It’s Okay to Be Sad

Well, well, it’s been quite a while since I’ve put down my ponderings to the blogosphere. Been thinking about a lot, but not coherent enough to need the discipline of writing to sort it out, I suppose.

Also, I’ve still been busy with accompanying my spouse through his health problems. He’s still not back to work and only seen a slight improvement in symptoms. My mom, who was here following my hospitalization in May, went home a week ago.

And now it’s back to the regular schedule: volunteering twice a week at The Leadershop, water aerobics 1-2x a week, some other exercise another 3x a week, cooking a healthy dinner each day, reading and working on exercising my brain to push my stamina and comprehension.

In the midst of that, I’ve got fleeting thoughts of suicide again. They started with reading an alumni magazine whereupon I started composing my eulogy to be included in the next issue. So, I tossed that magazine in the recycle bin! Then songs and movies that reference death or suicide started triggering thoughts more than usual. So, when I mentioned this to my therapist, she asked what thoughts were under those.

Result: I don’t have a purpose, a goal, something that drives me, something I want to jump all in for, something that makes me want to get up in the morning and change the world. I miss that. I had that for 18 years as I prepared for and took part in the Ministry of Word and Sacrament. Now that job/lifestyle/identity is part of my past, and I accept that. And it’s okay to be sad. I’m still deeply grieving the investment I put into it and the joy I got out of it. I’m now in the in-between period where I am becoming and not whole yet.

This sucks. Many people end up in this space as their lives take different turns, decisions are made, life happens. And it sucks for everyone who is in it.

Being in the middle of life before and life after feels like a triggering moment. I DON’T have a passion and goal. I am daily making healthy choices that will end up as anchors to my future life, but are not in themselves particularly passionate. Even when I enjoy what I’m doing.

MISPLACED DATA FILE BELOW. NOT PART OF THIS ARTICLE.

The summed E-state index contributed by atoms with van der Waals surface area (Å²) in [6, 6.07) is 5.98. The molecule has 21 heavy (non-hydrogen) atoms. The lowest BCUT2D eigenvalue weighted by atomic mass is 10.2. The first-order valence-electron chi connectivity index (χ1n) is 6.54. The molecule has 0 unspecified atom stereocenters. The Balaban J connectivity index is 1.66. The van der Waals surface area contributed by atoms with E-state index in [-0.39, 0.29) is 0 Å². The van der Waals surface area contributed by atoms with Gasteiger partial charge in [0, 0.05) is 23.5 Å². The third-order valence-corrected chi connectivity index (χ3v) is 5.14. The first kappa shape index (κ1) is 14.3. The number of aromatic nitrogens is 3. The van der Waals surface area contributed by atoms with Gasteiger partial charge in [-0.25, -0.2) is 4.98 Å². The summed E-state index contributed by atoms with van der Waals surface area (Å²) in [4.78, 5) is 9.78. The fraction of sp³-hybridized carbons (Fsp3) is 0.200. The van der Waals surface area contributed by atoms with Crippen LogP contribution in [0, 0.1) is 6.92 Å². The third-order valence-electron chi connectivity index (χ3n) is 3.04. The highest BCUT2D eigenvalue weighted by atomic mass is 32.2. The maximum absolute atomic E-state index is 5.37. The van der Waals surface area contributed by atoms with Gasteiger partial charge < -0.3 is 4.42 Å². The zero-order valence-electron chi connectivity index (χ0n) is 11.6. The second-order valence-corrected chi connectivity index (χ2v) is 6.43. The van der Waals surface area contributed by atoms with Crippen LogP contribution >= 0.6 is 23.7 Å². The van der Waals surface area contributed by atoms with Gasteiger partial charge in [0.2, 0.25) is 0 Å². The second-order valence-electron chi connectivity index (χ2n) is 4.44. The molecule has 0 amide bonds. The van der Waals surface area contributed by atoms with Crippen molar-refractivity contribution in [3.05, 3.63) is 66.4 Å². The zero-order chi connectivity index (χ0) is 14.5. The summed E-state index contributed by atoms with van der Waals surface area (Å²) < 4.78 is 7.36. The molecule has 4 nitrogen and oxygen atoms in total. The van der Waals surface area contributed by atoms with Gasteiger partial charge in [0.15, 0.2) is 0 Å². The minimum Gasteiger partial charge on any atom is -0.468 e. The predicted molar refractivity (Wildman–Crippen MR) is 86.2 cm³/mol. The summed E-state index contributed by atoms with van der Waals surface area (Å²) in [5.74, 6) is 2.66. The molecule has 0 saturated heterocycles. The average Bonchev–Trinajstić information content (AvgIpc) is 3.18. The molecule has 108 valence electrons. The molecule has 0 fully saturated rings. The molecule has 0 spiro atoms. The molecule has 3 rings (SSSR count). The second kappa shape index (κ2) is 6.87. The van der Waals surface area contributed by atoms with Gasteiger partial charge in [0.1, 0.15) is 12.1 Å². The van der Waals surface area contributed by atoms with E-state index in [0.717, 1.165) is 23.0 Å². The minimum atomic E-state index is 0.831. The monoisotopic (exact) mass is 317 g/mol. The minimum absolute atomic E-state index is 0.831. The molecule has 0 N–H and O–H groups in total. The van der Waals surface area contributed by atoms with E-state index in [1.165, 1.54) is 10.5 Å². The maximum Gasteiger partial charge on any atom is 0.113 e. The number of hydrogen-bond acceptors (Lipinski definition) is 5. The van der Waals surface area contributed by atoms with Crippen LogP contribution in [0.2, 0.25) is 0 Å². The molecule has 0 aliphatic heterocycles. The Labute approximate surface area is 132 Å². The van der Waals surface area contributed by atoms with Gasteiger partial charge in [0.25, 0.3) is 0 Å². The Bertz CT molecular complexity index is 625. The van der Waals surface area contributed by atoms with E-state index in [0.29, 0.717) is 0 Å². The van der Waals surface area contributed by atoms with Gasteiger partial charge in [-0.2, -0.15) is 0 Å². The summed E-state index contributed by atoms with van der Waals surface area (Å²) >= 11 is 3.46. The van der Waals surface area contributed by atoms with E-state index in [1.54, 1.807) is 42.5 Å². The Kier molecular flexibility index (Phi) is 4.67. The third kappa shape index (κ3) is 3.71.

So there it is. I’m living with the deep sadness. I’m living in-between. Death and suicide are triggering my own dangerous thoughts again. And being in the middle of this sometimes feels dangerous.

C’est la vie?

4 responses to “It’s Okay to Be Sad

  1. For me, when I was going through the sudden loss of my career choice, it took some time. Once I felt that I was done grieving my old life, I started brainstorming what I wanted to do for my “new” life. I found “The Path” by Lori Beth Morgan to be very helpful in that endeavor. When you are ready, you will be able to find your new passion. It just takes time.

    • Thanks for the book recommendation! I know it takes time. It’s been taking time. Guess I’m really good at being impatient. 🙂
      Just hope this in-between time doesn’t get the best of me. I’m trying to trust that I can take care of myself (i.e., not harm myself). So far, so good!

  2. Meredith Gould

    At least you’re getting to this and, I pray, will get through this, now. I has taken me nearly three years to plummet down into the deep deep grief I’m feeling about losing a church job, church community, and then moving (albeit voluntarily) from my home of 30 years. And this hit recently. Big time. I’ve gotten back to going to meetings, working on a 4th step about the church, etc. etc. Grief sucks, for sure, We get through it one moment at a time, sometimes. You’re not alone, even if it feels that way.

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